How can we collaborate in a sea of sharks? Before we can begin to influence public policy, we need to shape public opinion. Individually we are little more than pesky voices shouting into the wind. But when we join forces our power multiplies exponentially and that is how public opinion grows legs.
Before we can hold our leaders accountable, we must be accountable to ourselves and to each other. We must rediscover the lost art of negotiation. Compromise is not a dirty word. Compromise is the only way that a democracy can work. There is absolutely no possibility of meeting each individual’s agenda in a country comprised of over 316,000,000 people with myriad colors, religions, beliefs, and cultural backgrounds.
Below I paraphrase Dr. David Adler, author and national lecturer specializing in public law, the Supreme Court, the Presidency and American political thought, in what he calls Five Modest Suggestions to Improve Public Discourse.
- Stop Political Labeling: It is all too easy to hang a label on a person or an idea but labels are the lazy way of dealing with complex issues. By dismissing a person for a perceived (or real) ideology we come to the negotiation table with closed minds and closed ears. This prevents the second item.
- Listen: Listen carefully to what the opposition has to say because you may find some point of commonality from which you can build mutual understanding and perhaps craft a completely new stance that could satisfy both sides of the coin. Today’s opponents may be tomorrow’s ally.
- Be Fair to Each Other: Again, today’s opponents may be tomorrow’s ally. If we alienate each other, compromise becomes impossible. Listening breaks down. Constructive dialogue requires truth and honesty. Don’t lie about or to an opponent. Don’t mix up or convolute the facts of an opposing position. Successful negotiation comes about through persuasion, not through duplicity or bullying. Don’t allow:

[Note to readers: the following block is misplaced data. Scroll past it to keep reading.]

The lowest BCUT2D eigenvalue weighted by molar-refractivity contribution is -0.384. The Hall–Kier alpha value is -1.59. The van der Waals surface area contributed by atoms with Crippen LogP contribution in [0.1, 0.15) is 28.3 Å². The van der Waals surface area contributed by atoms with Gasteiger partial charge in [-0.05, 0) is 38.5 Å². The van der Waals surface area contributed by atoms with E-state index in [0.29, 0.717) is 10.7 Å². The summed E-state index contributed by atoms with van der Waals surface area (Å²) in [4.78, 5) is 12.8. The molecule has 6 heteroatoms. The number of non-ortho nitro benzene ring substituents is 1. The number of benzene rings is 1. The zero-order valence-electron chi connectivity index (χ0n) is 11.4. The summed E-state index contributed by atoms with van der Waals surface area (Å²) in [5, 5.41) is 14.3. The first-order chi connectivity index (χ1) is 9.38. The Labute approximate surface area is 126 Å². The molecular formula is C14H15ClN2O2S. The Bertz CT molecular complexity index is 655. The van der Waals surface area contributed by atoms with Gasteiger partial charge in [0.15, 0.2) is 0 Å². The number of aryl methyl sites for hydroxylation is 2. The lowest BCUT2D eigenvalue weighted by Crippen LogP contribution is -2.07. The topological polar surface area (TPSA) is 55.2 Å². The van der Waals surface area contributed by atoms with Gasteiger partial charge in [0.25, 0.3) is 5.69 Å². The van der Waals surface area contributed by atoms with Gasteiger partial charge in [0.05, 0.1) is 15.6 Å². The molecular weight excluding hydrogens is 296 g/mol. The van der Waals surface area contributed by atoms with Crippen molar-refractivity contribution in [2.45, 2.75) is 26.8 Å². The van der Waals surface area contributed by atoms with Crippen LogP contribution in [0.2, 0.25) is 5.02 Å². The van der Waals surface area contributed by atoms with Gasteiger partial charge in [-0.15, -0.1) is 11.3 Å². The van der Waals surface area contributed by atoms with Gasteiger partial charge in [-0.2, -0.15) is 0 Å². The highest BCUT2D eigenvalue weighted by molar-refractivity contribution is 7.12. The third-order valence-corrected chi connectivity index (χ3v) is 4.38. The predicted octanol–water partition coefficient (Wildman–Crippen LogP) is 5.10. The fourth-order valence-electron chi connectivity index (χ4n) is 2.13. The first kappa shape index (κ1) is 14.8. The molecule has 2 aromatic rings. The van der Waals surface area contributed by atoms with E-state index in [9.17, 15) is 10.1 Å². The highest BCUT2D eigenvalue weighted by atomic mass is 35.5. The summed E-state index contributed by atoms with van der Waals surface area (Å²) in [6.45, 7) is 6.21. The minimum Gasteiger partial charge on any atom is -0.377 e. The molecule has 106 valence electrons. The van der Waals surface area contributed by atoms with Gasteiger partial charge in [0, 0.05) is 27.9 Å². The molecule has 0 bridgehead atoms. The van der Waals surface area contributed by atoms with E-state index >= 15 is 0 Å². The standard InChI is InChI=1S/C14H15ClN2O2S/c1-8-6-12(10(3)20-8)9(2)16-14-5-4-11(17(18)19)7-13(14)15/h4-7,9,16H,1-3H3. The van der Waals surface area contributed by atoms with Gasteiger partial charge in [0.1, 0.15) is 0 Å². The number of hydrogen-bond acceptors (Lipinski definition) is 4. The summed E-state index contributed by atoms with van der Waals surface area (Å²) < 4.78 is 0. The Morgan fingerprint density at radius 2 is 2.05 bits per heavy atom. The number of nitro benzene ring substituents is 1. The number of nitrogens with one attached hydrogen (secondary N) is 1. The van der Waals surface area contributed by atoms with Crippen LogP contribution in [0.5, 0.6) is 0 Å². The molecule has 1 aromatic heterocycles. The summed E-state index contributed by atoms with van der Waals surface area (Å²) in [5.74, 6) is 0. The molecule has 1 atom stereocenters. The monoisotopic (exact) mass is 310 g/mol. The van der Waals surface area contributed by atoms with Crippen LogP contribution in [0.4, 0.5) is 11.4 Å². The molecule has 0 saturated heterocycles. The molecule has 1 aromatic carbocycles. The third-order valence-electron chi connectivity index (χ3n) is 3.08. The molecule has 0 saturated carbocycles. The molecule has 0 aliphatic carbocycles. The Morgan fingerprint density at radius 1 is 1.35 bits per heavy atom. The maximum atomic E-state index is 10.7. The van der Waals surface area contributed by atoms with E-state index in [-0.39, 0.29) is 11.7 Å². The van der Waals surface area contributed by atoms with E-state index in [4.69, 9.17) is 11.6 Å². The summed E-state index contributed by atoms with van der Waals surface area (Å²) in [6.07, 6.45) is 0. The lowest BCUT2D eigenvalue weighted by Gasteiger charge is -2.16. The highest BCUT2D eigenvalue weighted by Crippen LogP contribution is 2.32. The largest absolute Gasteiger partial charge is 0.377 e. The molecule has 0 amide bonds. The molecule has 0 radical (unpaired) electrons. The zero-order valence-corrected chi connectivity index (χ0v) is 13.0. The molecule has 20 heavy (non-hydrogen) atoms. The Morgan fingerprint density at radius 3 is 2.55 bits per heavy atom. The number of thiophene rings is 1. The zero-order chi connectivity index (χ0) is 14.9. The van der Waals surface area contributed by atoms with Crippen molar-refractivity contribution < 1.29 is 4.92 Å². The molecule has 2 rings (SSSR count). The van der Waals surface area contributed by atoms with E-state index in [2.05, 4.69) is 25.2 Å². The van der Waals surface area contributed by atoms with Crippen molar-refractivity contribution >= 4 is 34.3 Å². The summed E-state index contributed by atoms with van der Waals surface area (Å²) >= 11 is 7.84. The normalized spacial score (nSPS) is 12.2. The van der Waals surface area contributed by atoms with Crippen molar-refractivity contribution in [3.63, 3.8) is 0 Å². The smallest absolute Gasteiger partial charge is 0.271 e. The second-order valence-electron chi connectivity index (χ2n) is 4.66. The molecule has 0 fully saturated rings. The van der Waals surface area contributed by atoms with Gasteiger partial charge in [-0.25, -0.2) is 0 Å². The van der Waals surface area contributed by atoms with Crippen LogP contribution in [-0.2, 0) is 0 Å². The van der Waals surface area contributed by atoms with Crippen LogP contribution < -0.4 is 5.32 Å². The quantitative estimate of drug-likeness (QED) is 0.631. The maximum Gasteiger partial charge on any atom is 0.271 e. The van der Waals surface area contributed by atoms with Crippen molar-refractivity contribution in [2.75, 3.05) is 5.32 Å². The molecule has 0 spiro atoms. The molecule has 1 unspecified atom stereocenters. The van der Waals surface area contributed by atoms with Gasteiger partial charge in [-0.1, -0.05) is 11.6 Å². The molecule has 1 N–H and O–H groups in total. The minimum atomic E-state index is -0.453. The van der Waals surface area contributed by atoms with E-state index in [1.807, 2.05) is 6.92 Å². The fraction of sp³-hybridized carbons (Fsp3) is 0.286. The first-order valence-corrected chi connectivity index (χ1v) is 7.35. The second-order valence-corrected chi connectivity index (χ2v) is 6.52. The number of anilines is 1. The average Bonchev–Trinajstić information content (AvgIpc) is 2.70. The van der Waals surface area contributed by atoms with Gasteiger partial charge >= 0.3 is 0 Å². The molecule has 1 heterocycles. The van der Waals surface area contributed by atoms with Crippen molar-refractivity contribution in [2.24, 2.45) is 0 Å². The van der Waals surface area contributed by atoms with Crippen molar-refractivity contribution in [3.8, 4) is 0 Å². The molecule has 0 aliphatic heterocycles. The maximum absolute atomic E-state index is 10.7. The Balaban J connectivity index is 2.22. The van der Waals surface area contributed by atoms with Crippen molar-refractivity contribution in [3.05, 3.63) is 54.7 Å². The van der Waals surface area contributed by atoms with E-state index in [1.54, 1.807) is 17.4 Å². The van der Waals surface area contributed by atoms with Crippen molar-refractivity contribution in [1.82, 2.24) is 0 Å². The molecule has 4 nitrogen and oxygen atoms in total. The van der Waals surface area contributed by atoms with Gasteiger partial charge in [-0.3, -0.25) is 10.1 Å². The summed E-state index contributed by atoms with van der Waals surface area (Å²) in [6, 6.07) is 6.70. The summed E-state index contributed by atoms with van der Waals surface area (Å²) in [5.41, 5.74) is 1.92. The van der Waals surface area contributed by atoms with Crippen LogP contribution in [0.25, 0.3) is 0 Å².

- Demagoguery (emotional pleas based on prejudice and fear)
- Snake Oil
- Avoid the Politics of Destruction: Again, today’s opponents may be tomorrow’s ally! If we demonize an opponent it is that much harder to find common ground or to join forces when we do find common ground.
- Politics is not war
- Words are not bullets.
- Avoid Rigidity: Good public policy is fluid, able to shift with changing demographics, needs, and applications. Compromise is the only way we can make democracy work in a country with 316,000,000 different points of view. Compromise is impossible in the face of rigid thinking.
Reasoned Discourse requires understanding and accepting the scientific method. Just as we must listen to other points of view, we must also support our arguments with factual evidence, not with hyperbole, rumor, or wishful thinking.
Shaping Public Policy requires us to demonstrate to others how our ideas will benefit them. Once we have learned to talk openly and honesty with each other in small groups, and have learned to listen for that which unites rather than that which divides, then we can implement a unified voice to shape public policy through fact based letters to the editor and emails and phone calls to our representatives. Legislators are powerless against rising popular opinion. Numbers talk!
In Idaho, the top-down implementation of the Luna laws (among other things) offended Democrats. The purchase of expensive technology required by the Luna laws (among other things) offended Republicans. Each side had a vested interest in undoing that legislation and by working with each other rather than against each other, education policy that the Governor and the Superintendent of Public Instruction had lobbied hard to put in place was successfully unraveled.
As an example of what I consider reasoned discourse, I offer the following link to an opinion offered by an Idaho official regarding a highly controversial topic in our state. The article appeared in the Idaho Statesman on January 29, 2014.Lawrence Schoen: Idaho needs a new wolf management structure
Where do you look for information upon which to base your decisions and beliefs?